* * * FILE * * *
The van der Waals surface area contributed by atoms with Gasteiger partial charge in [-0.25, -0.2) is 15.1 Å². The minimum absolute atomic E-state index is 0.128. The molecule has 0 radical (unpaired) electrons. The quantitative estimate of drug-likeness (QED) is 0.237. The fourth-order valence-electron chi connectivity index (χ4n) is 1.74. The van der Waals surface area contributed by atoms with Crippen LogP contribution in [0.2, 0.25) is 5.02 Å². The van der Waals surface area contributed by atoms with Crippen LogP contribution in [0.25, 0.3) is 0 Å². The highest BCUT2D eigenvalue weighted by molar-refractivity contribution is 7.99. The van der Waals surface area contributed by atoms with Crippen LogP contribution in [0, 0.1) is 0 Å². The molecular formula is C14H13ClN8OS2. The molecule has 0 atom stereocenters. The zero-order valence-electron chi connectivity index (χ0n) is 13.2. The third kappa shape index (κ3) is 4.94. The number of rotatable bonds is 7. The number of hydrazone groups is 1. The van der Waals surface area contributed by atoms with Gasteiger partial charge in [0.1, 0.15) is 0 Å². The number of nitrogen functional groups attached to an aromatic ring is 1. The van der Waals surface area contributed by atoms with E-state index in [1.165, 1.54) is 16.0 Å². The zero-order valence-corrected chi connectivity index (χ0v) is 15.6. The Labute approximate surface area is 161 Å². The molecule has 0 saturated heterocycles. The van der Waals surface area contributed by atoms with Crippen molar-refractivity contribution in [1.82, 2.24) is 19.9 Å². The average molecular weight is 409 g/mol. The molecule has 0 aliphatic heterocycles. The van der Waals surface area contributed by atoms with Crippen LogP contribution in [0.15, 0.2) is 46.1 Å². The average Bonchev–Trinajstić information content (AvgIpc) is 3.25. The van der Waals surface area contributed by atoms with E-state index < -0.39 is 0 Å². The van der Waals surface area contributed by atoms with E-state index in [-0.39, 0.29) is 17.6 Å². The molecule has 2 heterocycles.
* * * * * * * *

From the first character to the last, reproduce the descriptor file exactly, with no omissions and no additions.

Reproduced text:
The van der Waals surface area contributed by atoms with Gasteiger partial charge in [-0.25, -0.2) is 15.1 Å². The minimum absolute atomic E-state index is 0.128. The molecule has 0 radical (unpaired) electrons. The quantitative estimate of drug-likeness (QED) is 0.237. The fourth-order valence-electron chi connectivity index (χ4n) is 1.74. The van der Waals surface area contributed by atoms with Crippen LogP contribution in [0.2, 0.25) is 5.02 Å². The van der Waals surface area contributed by atoms with Crippen LogP contribution in [0.25, 0.3) is 0 Å². The highest BCUT2D eigenvalue weighted by molar-refractivity contribution is 7.99. The van der Waals surface area contributed by atoms with Crippen LogP contribution in [0, 0.1) is 0 Å². The molecular formula is C14H13ClN8OS2. The molecule has 0 atom stereocenters. The zero-order valence-electron chi connectivity index (χ0n) is 13.2. The third kappa shape index (κ3) is 4.94. The number of rotatable bonds is 7. The number of hydrazone groups is 1. The van der Waals surface area contributed by atoms with Gasteiger partial charge in [0.1, 0.15) is 0 Å². The number of nitrogen functional groups attached to an aromatic ring is 1. The van der Waals surface area contributed by atoms with E-state index in [1.165, 1.54) is 16.0 Å². The zero-order valence-corrected chi connectivity index (χ0v) is 15.6. The Labute approximate surface area is 161 Å². The molecule has 0 saturated heterocycles. The van der Waals surface area contributed by atoms with Crippen molar-refractivity contribution in [1.82, 2.24) is 19.9 Å². The average molecular weight is 409 g/mol. The molecule has 0 aliphatic heterocycles. The van der Waals surface area contributed by atoms with Crippen LogP contribution in [0.15, 0.2) is 46.1 Å². The average Bonchev–Trinajstić information content (AvgIpc) is 3.25. The van der Waals surface area contributed by atoms with E-state index < -0.39 is 0 Å². The van der Waals surface area contributed by atoms with E-state index in [-0.39, 0.29) is 17.6 Å². The molecule has 2 heterocycles.